Wednesday, January 20, 2010

Finally caught Apocalypse Man

I haven't been watching much TV at all lately. In fact, I didn't even know about Armageddon Week on the History Channel. It really made me think about how long it's been since I turned on a TV for something besides PS3 or a movie considering that the History Channel is one of two or three stations that I actually watch. I haven't really been keeping up with the other blogs, either, so I missed it if everyone else has been talking about it. Anyway, last night I found myself bored with nothing to do so I decided to see what was on. Apocalypse Man immediately grabbed my attention.

Right away I started picking out everything that most traditional survivalists would complain about as "bad advice" or "dumb ideas". After all, he began the show by telling people to find the nearest city in the event of a major disaster. Depending on the scenario that could be good advice, though. I've lived in the country. I've lived in small towns. I've lived in the city. If there's a bad disaster where a lot of people are dead, law and order has broken down, no help is getting to you anytime soon and you're fending for yourself then I still stand by my opinion. The city is a better place to be unless you have a well stocked retreat and you know your neighbors well. Let's face it. If you don't have a retreat then you're going to be living out of a tent or some other improvised shelter in the woods if you decide to bug out. Even if you do have one but you don't live there full time you'll have to get you, your family and all of your supplies there in the middle of the imminent mass evacuation. Then when you get there you'll have to deal with the locals. I hope that they know and trust you (and you them). It's easier to hide in the city. It's easier to find supplies. You'll have a lot more resources available. It just makes more sense for the average person. Stay home. Convince a few neighbors to stick around. Then just lay low for a few months while everyone else leaves or kills each other.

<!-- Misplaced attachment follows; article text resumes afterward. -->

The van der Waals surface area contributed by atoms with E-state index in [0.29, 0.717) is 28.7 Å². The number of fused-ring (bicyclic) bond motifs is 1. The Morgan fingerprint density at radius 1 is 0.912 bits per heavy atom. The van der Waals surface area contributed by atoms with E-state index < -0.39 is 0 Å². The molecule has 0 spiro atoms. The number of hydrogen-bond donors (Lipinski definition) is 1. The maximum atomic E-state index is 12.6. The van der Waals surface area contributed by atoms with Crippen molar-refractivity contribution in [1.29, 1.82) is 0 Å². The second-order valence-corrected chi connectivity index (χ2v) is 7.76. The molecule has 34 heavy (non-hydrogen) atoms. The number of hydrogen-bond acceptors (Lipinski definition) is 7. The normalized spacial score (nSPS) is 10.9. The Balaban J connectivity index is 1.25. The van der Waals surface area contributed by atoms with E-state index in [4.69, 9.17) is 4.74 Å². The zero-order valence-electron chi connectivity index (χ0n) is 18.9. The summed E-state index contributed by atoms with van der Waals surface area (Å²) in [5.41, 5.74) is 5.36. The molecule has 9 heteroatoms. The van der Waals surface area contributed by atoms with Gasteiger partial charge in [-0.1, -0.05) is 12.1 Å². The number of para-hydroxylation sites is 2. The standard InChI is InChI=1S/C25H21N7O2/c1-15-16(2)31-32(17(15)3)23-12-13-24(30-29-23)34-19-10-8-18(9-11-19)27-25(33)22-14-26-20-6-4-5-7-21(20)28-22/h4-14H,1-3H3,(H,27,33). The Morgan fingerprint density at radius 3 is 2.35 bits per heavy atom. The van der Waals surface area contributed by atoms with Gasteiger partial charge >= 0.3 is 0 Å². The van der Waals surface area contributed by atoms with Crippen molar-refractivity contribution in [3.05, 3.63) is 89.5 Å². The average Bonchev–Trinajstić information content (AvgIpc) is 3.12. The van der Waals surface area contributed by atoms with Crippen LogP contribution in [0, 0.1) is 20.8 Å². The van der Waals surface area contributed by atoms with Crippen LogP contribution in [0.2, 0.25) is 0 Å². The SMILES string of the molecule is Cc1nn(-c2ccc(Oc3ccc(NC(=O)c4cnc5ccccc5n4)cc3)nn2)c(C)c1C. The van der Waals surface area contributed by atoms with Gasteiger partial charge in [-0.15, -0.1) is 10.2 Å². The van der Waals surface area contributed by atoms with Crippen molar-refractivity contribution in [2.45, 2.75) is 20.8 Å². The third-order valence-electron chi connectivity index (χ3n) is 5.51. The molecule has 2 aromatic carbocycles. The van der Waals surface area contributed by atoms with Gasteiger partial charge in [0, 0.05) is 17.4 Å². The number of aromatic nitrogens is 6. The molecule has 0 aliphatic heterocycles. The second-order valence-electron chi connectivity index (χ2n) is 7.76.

I liked the library idea a lot. Not many people would think of it. A survival library at home is great but you're bound to find yourself wishing that you had some books on certain subjects after everything breaks down. I'm not so sure about the hospitals, though. They'll be the first places that are stripped of all resources. They'll also be one of those places that people just keep thinking to go check out. I could see groups of people still showing up months after a devastating disaster long after there's nothing left that's worth looting. The restaurant idea was a good one. Crawling around in elevator shafts and climbing down the cables seems like a pretty dumb idea to me but someone who's in really good shape could probably pull it off. Swinging around on a climbing rope attached to an improvised crowbar/grappling hook is a pretty silly idea, too. If you find yourself in a desperate situation where you absolutely have to try a stunt like that please make sure that you're using actual climbing rope (not the crap that hardware stores sell) and make sure that you know your knots. That little segment reminded me that I need to brush up on my knot tying skills. It's been awhile since I've had to mess with them for anything major. The radio tips was just another reminder that I still haven't gotten off my ass and learned how to run one properly. I really need to get around to getting my ham license and some basic equipment. Finding a diesel automobile is another good tip. If you try his field expedient fuel method it probably wouldn't last longer than a tank or two unless the vehicle was setup to run on biodiesel. It's better than not having a vehicle, though.

It was a cool show. You definitely don't see much like it in that context very often. Shows like that seem to be getting more and more popular, though. Some of the advice wasn't that great. Some of it was good. Most of the stuff that I wouldn't recommend anyone try was crazy enough that they wouldn't try it, anyway, unless they knew how to do it. Obviously, there are much better options for surviving armageddon. Unfortunately, those options either require you to be extremely rich or live your life as if the end of the world is definitely going to happen. I'm not that pessimistic. Most people aren't. If it happens then I'll regret not being better prepared. I'll be better off than most, though. If nothing else this kind of show can get people thinking about preparedness, how to improve their chances and how to avoid being stuck in that type of situation. It might even give some people who think they know everything an idea or two. Check it out if you haven't already seen it.